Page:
But Mr. Prabhala offers a solution: he and the video’s directors, Priya Sen and Zen Marie, spoke with people in African and Indian villages either in person or over the phone and had them describe basic activities. These recordings were then uploaded and linked to the article as sources, and suddenly an article that seems like it could be a personal riff looks a bit more academic.

For example, in his interview with a South African villager who explained how to make the alcoholic drink, morula, she repeatedly says that it is best if she demonstrates the process. When the fruit is ready, said the villager, Philipine Moremi, according to the project’s transcript of her phone conversation, “we pry them open. We are going to show you how it is done. Once they are peeled, we seal them to ferment and then we drink.” The idea of treating personal testimony as a source for Wikipedia is still controversial, and reflects the concerns that dominated the encyclopedia project six years ago, when arguably its very existence was threatened.

After a series of hoaxes, culminating in a Wikipedia article in 2005 that maligned the newspaper editor John Seigenthaler for no discernible reason other than because a Wikipedia contributor could, the site tried to ensure that every statement could be traced to a source.

Then there is the rule “no original research,” which was meant to say that Wikipedia doesn’t care if you are writing about the subway station you visit every day, find someone who has written reliably on the color of the walls there.

“The natural thing is getting more and more accurate, locking down articles, raising the bar on sources,” said Andrew Lih, an associate professor of journalism at the University of Southern California, who was an early contributor to Wikipedia and has written a history of its rise. “Isn’t it great we have so many texts online?”

But what works for the most developed societies, he said, won’t necessarily work for others. “Lots of knowledge is not Googleable,” he said, “and is not in a digital form.”

Mr. Lih said that he could see the Wikipedia project suddenly becoming energized by the process of documenting cultural practices around the world, or down the street.

Perhaps Mr. Prabhala’s most challenging argument is that by being text-focused, and being locked into the Encyclopedia Britannica model, Wikipedia risks being behind the times.

An 18-year-old is comfortable using “objects of trust that have been created on the Internet,” he said, and “Wikipedia isn’t taking advantage of that.” And, he added, “it is quite possible that for the 18-year-old of today that Wikipedia looks like his father’s project. Or the kind of thing his father might be interested in.”



Wikipedia is a great, but I don't trust it on anything with a political context. It's a primarily english-language resource, so of course it's going to be somewhat west-biased.

It's pretty pointless trying to start edit wars.


Junior Member
The wiki might not give the most accurate representation of events of WWII, but I don't understand why it matters to Chinese.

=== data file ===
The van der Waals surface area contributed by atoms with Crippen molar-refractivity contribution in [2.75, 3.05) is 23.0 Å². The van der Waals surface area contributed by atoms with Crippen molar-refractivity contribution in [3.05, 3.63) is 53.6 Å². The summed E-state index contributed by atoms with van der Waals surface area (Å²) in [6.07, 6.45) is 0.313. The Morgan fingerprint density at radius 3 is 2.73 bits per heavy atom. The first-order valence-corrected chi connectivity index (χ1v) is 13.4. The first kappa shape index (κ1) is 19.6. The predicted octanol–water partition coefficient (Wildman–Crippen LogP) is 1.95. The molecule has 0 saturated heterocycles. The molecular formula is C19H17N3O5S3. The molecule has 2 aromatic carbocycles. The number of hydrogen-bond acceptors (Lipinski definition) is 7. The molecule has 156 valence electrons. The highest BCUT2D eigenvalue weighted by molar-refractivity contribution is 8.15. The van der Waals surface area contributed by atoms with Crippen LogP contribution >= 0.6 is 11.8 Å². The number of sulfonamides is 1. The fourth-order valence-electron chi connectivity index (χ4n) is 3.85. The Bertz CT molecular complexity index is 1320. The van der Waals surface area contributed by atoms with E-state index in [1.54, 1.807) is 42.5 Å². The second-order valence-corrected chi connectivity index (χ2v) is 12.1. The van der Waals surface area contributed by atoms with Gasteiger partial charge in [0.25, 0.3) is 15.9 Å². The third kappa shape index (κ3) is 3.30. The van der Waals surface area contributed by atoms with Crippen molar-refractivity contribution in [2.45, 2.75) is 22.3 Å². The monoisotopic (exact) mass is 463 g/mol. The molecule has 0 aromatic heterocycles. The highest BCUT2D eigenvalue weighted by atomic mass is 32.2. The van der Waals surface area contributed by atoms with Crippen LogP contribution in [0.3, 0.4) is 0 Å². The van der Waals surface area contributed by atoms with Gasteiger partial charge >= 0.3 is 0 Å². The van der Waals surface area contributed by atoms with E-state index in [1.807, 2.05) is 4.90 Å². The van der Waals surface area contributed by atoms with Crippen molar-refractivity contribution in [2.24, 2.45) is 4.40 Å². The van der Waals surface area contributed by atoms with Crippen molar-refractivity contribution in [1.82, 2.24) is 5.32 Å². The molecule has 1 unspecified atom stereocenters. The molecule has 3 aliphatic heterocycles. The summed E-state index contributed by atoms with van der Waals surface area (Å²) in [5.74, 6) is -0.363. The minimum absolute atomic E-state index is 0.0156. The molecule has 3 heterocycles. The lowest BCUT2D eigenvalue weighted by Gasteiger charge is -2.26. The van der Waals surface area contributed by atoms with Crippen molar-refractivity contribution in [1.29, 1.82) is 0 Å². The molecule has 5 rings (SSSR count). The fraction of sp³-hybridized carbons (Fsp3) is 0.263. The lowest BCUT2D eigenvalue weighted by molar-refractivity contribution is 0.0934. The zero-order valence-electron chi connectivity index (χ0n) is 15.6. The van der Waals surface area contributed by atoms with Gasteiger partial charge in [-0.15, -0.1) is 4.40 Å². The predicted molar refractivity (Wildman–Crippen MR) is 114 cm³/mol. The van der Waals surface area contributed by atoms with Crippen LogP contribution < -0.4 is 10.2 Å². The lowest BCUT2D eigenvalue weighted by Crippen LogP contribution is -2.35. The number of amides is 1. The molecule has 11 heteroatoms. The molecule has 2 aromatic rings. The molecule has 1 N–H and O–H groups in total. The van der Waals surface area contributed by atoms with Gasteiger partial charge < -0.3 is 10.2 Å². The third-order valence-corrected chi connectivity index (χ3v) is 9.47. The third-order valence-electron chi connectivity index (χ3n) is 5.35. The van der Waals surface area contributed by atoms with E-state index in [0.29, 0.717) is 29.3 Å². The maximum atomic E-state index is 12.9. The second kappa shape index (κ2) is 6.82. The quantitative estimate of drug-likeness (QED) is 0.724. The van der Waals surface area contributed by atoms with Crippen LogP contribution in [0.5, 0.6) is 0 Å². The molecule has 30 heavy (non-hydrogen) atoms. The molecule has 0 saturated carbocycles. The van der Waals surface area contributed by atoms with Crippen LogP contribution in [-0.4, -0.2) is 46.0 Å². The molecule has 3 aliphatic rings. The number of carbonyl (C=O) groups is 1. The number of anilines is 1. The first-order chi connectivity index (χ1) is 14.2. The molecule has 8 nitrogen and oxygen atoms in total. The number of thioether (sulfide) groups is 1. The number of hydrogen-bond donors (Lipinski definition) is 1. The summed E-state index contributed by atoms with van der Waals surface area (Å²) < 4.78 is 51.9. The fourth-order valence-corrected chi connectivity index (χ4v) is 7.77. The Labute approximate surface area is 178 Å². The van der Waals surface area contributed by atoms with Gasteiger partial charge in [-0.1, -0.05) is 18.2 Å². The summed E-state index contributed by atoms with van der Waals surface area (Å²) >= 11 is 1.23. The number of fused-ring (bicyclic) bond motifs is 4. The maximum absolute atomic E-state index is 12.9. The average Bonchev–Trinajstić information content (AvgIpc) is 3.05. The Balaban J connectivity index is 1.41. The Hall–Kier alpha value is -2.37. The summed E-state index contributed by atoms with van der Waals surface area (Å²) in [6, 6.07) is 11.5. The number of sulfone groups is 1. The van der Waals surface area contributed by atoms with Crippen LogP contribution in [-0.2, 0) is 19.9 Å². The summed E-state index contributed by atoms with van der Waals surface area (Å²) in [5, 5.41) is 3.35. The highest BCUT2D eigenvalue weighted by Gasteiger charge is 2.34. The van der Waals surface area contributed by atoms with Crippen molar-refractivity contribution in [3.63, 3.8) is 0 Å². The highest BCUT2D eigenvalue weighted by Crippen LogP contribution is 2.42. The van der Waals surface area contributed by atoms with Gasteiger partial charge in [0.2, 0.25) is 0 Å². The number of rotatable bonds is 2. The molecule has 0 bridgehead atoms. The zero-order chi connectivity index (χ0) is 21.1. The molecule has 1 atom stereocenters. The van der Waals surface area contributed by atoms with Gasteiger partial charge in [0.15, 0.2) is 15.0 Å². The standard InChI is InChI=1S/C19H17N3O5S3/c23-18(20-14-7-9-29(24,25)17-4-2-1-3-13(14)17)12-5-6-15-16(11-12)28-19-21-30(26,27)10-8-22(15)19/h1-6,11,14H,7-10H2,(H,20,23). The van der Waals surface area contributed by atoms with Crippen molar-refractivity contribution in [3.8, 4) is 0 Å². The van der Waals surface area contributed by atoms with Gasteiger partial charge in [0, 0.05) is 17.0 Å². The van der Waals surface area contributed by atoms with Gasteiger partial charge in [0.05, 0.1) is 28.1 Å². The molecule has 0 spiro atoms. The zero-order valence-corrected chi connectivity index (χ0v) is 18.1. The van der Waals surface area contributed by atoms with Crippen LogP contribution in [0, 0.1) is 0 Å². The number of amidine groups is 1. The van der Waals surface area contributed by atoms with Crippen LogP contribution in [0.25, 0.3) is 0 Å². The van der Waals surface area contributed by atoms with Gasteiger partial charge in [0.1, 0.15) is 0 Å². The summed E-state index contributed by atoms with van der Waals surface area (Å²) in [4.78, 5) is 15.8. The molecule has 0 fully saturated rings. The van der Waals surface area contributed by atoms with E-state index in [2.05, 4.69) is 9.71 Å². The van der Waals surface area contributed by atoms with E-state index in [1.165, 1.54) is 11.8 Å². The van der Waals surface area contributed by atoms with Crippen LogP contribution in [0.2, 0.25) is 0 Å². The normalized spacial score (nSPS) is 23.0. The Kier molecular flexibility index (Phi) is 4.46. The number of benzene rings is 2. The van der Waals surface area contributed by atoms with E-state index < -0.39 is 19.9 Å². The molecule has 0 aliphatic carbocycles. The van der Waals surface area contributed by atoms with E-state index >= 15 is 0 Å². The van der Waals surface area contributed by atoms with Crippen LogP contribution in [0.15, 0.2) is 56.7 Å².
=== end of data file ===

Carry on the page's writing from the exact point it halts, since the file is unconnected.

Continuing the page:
There were numerous brave chinese died fighting the Japanese in those dark days. They sacreficed their lives. What did they die for? what is so valuable that they would rather save instead of their lives? I don't think it is the "Alliance", or "world peace" or "humanity".

I think they fought for a much simpler reason: The land that is their home was invaded by Japanese. And they died defending it.

So what matters if the Alliance and the world overlook their "contribution" or "participation". China never meant to contribute or participate, it meant to defend itself, as simple as that. There is a (western)narritive that WWII is a good war, a necessary war and a war of good against evil, I don't think it is necessary nor honest for Chinese to join that narritive. The rest of the world might be fighting for "good", Chinese, they fought for their country.

What I know of that war was that our fathers defended this country. They sustained grave losses but they did it. They were fighting among themsalves but they did it. There were helps from Americans and Russians, but they would've done it without their help or die trying. These are enough reasons for me to feel proud of them.
I don't think the problem is as sinister as we want to make it seem. It's written in English and culturally more Western, so of course more academic studies that are done would be focused on the Western theater. If the article is written in Chinese or from Baidu or whatever, can we say it's biased?

Availability of sources and information would naturally permit more allocation of an article for that particular subject. Nothing special really.


Just Hatched
Registered Member
Ha Ha Ha... Wikipedia!!! Seriously though, Wikipedia is useful in getting a (very) broad background to events. But you simply must augment this with other sources. Relying on Wikipedia alone will give you a greatly distorted picture of historical events.

If Wikipedia was available on nice, soft absorbent paper the it truly would be of great service to humanity... or at least to me & my stomache complaints...

As an aside, I thought the second world war started for the Chinese with the Japanese invasion of Manchuria in 1931.

bd popeye

The Last Jedi
VIP Professional
Wikipedia is not an 99.9 accurate sources of information. More like 80-85%.. And we know why. I thought I closed this thread? Reason: This topic will go nowhere. No matter, it's closed now.

Use this thread below for this sort of discussion;

[h=3]Why "the West" gets China wrong[/h] THREAD CLOSED

bd popeye super moderator